Sending a postcard can be a hassle, especially when you’re busy exploring remote jungles, navigating through underground catacombs, and seeking out unusual tourist attractions to pose beside. Whether you’re a luxury traveller or a thrill-seeking backpacker type, it’s not uncommon to find yourself with severely limited free time – certainly not enough to head down to the shops for a pre-made postcard and stamp.
Thankfully, there’s a better option available. Thanks to iPostcard – a new iPhone app that makes sending personalised cards postcards simple – you can share holiday moments without a second of inconvenience. Just make sure you don’t send a personal postcard from any of these ultra-weird and creepy travel destinations.
Sedlec Ossuary, Czech Republic
From the outside, the Sedlec Ossuary resembles any other Central European church. It’s elegant, stunningly pretty, and situated in the middle of lush countryside. Once you walk inside, however, things change quite quickly.
You see, this small Roman Catholic church is home to over 40,000 skeletons, each arranged in unusual positions to provide furniture, decorative pieces, and bizarre works of art for churchgoers. If you’re afraid of ghosts, the Sedlec Ossuary is best avoided, but adventure travellers and occult fans will no doubt have the time of their lives.
The Catacombs of Paris, France
The Catacombs of Paris are one of the most interesting tourist attracts in a city that’s well-known for amazing sights. As the French capital grew, inner city churches became swamped with requests for burials and very short on space. As a result, bodies weren’t buried in a graveyard or church complex, but thrown in mass graves under the city.
While only a small section of the Catacombs is open to the public, the attraction remains one of the most popular, albeit grim, in Paris. Just don’t send a picture home – your family, friends, and colleagues might have a little trouble working out whose bones are on display.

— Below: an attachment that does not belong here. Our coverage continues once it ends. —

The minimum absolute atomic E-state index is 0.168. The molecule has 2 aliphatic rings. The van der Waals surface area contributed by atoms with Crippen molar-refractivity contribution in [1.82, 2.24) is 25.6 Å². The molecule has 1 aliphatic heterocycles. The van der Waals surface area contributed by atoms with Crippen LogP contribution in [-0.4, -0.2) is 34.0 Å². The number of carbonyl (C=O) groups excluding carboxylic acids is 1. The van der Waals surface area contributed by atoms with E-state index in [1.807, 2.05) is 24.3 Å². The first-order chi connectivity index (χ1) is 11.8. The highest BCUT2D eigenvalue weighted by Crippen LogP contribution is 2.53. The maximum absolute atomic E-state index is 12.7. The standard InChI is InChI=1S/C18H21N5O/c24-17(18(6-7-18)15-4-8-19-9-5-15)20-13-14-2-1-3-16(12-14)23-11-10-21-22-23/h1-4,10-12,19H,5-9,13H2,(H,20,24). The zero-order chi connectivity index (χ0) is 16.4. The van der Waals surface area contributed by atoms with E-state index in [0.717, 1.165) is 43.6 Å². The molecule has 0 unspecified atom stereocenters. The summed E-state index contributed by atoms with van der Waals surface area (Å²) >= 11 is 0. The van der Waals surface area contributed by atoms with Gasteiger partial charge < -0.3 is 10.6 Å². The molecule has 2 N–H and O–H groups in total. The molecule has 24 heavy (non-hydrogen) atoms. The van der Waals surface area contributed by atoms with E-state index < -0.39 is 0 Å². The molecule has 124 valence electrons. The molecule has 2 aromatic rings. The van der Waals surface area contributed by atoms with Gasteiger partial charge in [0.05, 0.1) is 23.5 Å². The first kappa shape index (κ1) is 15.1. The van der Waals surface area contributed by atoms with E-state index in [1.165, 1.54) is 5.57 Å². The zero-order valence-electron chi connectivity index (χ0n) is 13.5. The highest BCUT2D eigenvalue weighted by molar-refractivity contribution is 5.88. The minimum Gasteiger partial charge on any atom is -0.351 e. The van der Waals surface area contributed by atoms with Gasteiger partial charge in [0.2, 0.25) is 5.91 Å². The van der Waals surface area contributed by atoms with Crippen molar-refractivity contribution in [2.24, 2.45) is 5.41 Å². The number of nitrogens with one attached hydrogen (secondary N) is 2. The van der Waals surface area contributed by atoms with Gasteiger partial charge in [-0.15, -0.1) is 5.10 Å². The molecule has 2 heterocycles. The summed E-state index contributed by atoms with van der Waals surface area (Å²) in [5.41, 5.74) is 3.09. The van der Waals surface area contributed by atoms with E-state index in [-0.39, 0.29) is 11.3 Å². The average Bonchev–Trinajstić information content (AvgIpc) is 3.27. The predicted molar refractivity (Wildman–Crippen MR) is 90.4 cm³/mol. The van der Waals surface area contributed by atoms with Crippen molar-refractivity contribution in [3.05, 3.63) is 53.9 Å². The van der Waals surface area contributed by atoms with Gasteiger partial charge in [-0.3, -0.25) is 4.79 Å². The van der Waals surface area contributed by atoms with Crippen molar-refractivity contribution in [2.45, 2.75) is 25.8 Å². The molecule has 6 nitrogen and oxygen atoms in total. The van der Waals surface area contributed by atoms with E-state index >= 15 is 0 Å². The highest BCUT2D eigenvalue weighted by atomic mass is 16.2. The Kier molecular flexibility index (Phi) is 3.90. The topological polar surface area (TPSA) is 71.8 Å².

Lenin’s Tomb in Moscow, Russia
While the USSR never quite managed to create a ‘perfect’ economy, they have perfected one thing that the West never appreciated: embalming their leaders. Both Vladimir Lenin and his Vietnamese counterpart, Ho Chi Minh, are preserved in public tombs open to citizens, tourists, and intrigued history buffs alike.
As tempting as it may be to pull out the camera, this is one destination where you really shouldn’t. Viewers of Lenin’s body are walked through the tomb surrounded by armed guards, and even small disrespectful actions like reaching into pockets can result in a swift arrest and trespassing notice.
The Arch of Triumph, North Korea
Despite the Arc de Triomphe’s popularity as a photo target, its eastern neighbour hasn’t quite enjoyed the same privilege. The Arch of Triumph, a slightly up-sized and less impressive version of France’s well-known landmark, is located in the North Korean capital of Pyongyang.
Not only are photos only allowed under direct permission, poor photographs or ‘disrespectful’ images of the arch can result in a quick deportation of long-term stay in North Korean jail. Our advice: stick to photographing the French arch, and leave this North Korean icon unvisited.
Tuol Sleng Museum, Cambodia
Tuol Sleng Genocide Museum houses some of Cambodia’s nastiest memories, particularly those from the country’s four-year period as a communist agricultural state. While the Khmer Rouge were forced out of Cambodia in the early 1980s, their crimes against humanity remain an issue in the small Asian country.
While photography is allowed throughout the museum, this is one grim tourist attraction that you won’t want to send back home. By all means observe and capture, but it’s probably best to rethink sending this instant postcard back home to your grandparents.